Childhood alienation may be painful, but it can be mined later for entertaining anecdotes. In a new comedy, “Mrs. Mannerly,” receiving its West Coast premiere at Theatre 40, playwright Jeffrey Hatcher dramatizes his experience as a misfit boy in Steubenville, Ohio.
Nine-year-old Jeffrey (Richard Horvitz) is sent to an etiquette class taught by Mrs. Mannerly (Nan Tepper), a local legend who, although nearing obsolescence in 1967, doggedly preaches proper posture and table setting. His competitive fires ignited, Jeffrey resolves to be the only student to whom she has ever given a perfect score.
Week by week, he picks off his one-dimensional fellow students, all also played by Horvitz (who doesn’t always muster the flexibility required by this casting). Many of his characters have cloyingly similar high-pitched voices. He plays them in a campy style, a choice encouraged both by the text — the children’s sardonic observations evoke the snarls of middle-aged drunks — and by first-time director Robert Mackenzie, who is obviously eager for laughs. The drawback is that this Jeffrey, a man in little-boy drag, is not especially sympathetic.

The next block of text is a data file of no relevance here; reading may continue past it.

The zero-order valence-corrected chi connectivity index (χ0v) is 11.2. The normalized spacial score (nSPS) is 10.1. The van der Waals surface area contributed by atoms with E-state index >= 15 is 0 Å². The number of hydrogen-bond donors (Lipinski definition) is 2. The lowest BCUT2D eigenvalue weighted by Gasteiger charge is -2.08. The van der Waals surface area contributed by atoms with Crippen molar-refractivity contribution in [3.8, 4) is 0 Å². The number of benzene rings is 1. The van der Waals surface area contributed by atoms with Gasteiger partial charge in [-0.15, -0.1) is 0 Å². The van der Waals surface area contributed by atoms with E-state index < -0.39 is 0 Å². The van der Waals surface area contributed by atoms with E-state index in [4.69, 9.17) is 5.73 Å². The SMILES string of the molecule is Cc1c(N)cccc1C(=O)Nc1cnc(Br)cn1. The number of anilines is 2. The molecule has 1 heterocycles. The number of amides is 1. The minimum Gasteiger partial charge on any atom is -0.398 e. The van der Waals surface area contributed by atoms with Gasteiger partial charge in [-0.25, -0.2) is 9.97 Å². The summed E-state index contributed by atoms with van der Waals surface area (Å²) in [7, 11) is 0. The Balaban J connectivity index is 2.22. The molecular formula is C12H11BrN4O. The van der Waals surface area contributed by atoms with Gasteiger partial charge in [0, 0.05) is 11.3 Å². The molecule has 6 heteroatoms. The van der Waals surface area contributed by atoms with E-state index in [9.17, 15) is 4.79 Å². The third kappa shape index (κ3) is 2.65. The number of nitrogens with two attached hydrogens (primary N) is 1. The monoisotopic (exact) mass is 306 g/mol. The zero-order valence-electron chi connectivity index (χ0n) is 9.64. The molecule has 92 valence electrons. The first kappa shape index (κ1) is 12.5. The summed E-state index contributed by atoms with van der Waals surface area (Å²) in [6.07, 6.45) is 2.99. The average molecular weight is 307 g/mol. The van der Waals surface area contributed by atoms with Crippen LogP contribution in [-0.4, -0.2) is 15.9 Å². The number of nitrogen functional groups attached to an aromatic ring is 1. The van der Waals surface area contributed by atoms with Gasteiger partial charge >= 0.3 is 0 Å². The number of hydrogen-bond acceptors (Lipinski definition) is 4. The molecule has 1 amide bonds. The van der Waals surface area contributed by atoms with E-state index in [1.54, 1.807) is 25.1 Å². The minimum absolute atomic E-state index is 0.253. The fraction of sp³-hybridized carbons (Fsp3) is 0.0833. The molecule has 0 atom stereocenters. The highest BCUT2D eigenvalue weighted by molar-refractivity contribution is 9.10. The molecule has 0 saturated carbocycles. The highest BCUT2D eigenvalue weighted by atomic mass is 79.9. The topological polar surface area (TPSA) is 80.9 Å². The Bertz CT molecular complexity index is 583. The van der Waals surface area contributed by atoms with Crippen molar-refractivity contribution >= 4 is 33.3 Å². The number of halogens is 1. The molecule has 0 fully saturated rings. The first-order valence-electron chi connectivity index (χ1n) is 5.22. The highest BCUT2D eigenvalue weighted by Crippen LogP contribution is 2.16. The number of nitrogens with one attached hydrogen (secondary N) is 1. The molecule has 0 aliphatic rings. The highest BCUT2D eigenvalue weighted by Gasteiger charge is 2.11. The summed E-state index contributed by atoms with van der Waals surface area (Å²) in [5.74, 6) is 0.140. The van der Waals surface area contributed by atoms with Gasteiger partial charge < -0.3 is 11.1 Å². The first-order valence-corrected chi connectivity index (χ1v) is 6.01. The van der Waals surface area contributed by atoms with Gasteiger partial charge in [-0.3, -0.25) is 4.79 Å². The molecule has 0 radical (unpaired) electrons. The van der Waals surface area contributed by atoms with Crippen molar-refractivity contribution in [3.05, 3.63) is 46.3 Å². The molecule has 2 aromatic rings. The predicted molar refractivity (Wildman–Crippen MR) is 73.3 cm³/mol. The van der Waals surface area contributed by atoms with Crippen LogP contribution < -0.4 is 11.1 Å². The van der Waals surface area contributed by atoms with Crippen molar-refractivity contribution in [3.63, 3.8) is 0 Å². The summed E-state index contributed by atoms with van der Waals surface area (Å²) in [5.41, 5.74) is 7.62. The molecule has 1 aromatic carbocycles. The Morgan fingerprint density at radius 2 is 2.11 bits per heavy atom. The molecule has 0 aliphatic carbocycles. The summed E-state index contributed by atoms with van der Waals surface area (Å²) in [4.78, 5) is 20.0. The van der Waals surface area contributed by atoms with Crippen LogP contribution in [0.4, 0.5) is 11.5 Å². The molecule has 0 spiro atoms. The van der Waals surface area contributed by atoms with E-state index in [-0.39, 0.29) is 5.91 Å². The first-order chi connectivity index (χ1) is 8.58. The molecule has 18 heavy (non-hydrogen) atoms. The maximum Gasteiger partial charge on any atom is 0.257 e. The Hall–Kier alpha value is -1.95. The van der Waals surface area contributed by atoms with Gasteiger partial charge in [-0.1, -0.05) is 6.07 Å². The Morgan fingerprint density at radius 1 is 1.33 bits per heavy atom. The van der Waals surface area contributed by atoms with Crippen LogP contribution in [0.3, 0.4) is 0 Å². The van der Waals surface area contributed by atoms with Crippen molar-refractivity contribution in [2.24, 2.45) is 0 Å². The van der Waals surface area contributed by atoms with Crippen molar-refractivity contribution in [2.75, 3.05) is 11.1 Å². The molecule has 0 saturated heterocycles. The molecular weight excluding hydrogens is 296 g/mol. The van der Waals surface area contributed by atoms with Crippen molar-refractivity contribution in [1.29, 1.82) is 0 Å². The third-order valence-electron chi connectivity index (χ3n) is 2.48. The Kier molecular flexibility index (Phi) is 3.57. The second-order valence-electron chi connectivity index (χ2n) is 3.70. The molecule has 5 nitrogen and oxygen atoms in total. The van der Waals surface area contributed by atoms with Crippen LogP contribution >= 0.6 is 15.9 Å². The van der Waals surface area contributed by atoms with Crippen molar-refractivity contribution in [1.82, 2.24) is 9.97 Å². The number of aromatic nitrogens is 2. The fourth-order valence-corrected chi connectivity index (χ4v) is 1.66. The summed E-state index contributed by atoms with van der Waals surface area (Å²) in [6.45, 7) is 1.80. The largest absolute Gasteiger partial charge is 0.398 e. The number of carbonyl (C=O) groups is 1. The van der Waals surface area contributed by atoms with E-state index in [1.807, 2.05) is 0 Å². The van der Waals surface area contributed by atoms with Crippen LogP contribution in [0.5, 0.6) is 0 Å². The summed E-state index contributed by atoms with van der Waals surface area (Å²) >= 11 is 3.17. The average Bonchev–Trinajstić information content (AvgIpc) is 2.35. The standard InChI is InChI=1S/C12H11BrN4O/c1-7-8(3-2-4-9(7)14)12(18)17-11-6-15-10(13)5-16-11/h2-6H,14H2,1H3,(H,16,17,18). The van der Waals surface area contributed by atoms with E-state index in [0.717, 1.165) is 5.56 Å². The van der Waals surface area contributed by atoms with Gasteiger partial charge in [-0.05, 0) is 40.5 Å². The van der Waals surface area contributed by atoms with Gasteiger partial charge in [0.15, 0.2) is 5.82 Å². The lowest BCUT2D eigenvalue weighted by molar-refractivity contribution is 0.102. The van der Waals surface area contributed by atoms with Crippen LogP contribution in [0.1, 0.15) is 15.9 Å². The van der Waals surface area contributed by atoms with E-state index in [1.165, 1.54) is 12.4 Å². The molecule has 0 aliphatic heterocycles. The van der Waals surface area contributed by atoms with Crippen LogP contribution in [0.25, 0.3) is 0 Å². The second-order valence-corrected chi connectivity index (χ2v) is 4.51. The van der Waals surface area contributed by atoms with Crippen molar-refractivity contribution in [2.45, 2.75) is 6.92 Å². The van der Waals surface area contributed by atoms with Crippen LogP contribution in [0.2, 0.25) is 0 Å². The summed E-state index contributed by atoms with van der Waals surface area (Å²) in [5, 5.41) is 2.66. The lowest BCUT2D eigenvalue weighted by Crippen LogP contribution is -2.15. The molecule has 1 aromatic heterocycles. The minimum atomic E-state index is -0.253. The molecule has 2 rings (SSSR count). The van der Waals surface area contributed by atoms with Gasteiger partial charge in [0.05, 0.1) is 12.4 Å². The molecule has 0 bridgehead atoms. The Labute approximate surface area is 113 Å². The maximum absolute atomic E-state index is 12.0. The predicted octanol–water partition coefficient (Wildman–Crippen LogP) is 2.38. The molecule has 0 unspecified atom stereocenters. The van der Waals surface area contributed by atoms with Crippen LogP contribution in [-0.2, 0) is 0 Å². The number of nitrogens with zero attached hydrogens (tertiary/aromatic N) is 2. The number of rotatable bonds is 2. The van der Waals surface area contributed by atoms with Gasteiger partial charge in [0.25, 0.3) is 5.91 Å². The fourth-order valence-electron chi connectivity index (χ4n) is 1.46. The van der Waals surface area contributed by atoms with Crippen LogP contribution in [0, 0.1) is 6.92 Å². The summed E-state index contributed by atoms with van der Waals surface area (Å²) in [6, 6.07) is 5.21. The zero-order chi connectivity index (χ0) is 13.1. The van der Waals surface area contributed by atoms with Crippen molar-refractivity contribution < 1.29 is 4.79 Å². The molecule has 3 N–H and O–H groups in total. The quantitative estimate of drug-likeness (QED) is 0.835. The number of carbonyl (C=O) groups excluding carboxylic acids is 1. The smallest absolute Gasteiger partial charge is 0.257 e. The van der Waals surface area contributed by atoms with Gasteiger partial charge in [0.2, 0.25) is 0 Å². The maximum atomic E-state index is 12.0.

His treatment of Mrs. Mannerly, far from the heartwarming bond that the playwright seems to have intended, is distastefully narcissistic. Out of class, Mrs. Mannerly is a tragic figure, spending her evenings at the bar of the hotel where she lives. Learning that she may have a scandalous past, Jeffrey acquires a manila envelope that then plays a significant role in a climactic scene in which he sacrifices his own dream to protect his teacher’s reputation. But from what? The envelope is never opened.